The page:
Charter lowdown: A good local expert is vital as there is a traditional protocol for asking permission to visit and make landings. “It’s key to have a guide who can speak the local language – it opens up many more doors and experiences,” says Ben Lyons, of EYOS Expeditions. To charter in the region a yacht must go through a Solomons company that holds a marine charter licence. David Jamieson, of Asia Pacific Superyachts, recommends Fred Douglas with Extreme Adventures Solomon Islands. The cost is $5,000 per week and includes an experienced cruising guide.

Choose your yacht: The 58.8 metre expedition yacht Seawolf will be in the Solomon Islands this year. She has a fully outfitted RYA watersports centre, a large pool and expansive decks (from $195,000 per week).

The world’s largest sailing catamaran, Hemisphere (44.2 metres LOA with a beam of 16.6 metres), was designed to circumnavigate the globe and is available from $260,000 per week. She hosts a PADI certified dive centre with two instructors and a 16.4 metre sport fish chase boat.

The 85.9 metre sailing yacht Aquijo will be in the South Pacific for spring/summer 2018 and Fiji/South East Asia for winter 2018, and is available from €450,000 per week.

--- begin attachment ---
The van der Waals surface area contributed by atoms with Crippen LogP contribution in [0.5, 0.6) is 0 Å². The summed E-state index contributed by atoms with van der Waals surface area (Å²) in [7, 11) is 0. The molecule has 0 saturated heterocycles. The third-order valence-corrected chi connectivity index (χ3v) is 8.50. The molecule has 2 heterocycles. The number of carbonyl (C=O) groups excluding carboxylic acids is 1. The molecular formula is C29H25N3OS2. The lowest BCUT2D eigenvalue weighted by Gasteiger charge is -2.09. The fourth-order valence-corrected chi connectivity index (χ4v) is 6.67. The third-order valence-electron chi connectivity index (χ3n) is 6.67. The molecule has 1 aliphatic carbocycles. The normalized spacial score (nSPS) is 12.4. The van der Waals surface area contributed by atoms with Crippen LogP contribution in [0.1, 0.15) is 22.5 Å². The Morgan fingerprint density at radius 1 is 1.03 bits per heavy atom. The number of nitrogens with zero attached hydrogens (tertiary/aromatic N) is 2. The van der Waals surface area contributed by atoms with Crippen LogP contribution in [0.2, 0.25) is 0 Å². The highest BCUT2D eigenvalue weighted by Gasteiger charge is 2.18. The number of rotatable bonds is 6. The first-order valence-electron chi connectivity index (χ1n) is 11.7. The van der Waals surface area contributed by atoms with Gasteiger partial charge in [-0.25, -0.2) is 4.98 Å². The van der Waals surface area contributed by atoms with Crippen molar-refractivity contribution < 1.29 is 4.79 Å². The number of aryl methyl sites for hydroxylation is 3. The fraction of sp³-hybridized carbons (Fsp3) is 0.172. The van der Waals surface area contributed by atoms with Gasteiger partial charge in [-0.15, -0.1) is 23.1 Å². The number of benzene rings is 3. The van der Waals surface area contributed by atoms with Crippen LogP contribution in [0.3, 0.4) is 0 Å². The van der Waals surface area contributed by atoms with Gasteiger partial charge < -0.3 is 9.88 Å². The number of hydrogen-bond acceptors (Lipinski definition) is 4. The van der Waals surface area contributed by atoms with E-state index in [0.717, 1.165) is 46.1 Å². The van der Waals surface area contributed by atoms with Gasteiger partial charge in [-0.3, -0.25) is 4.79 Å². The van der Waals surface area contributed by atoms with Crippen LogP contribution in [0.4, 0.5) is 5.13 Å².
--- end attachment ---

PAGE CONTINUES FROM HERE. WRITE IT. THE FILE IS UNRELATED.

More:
Picture courtesy of Shutterstock.com

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Alaska

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America’s last wild frontier, Alaska may be only 500 miles from the rest of the country but it feels a world away. This sparsely populated northern state offers more coastline than all the other US states combined. Cruise the Inside Passage to go whale watching and glacier spotting. Alternatively, venture on land for dog sledding, guided bear tours and visits to traditional local villages. Fishing enthusiasts can troll, fly- fish or set traps for Dungeness crab and spot prawns. “Guests love to have their fresh catch cooked up in any number of ways and incorporated into our chef ’s specialities,” says Captain Chris Fagan, of charter yacht Serengeti.

Charter lowdown: According to Yacht Services of Alaska: “The State of Alaska requires yachts more than 400GT to have a current Alaskan COFR and Oil Spill Response Plan in effect prior to arrival in Alaskan waters. And permits are required to enter Glacier Bay National Park, Anan Creek Bear Observatory and Pack Creek Bear Sanctuary.” Beyond this, there are various pilotage rules depending on the yacht’s length, though vessels larger than 19 metres and under 53 metres are eligible for exemptions (apply at least 30 days in advance).

Choose your yacht: The 39.6 metre Westport 130 Serengeti stands out with her enclosed, heated aft deck that lets guests enjoy the views. The yacht, available from $120,000 per week, has three trained sport fishing guides on board at all times.

The 48 metre Rebel boasts a crew who know Alaska well and she is outfitted with everything needed for outdoor adventures, from mountain bikes to sea kayaks (from $165,000 per week).

I Love This Boat will be in Alaska in summer 2019, from $150,000 per week. The 44.2 metre Christensen yacht offers a tender for fishing trips and a spa tub for relaxing after a long day of adventures.

Picture courtesy of Shutterstock.com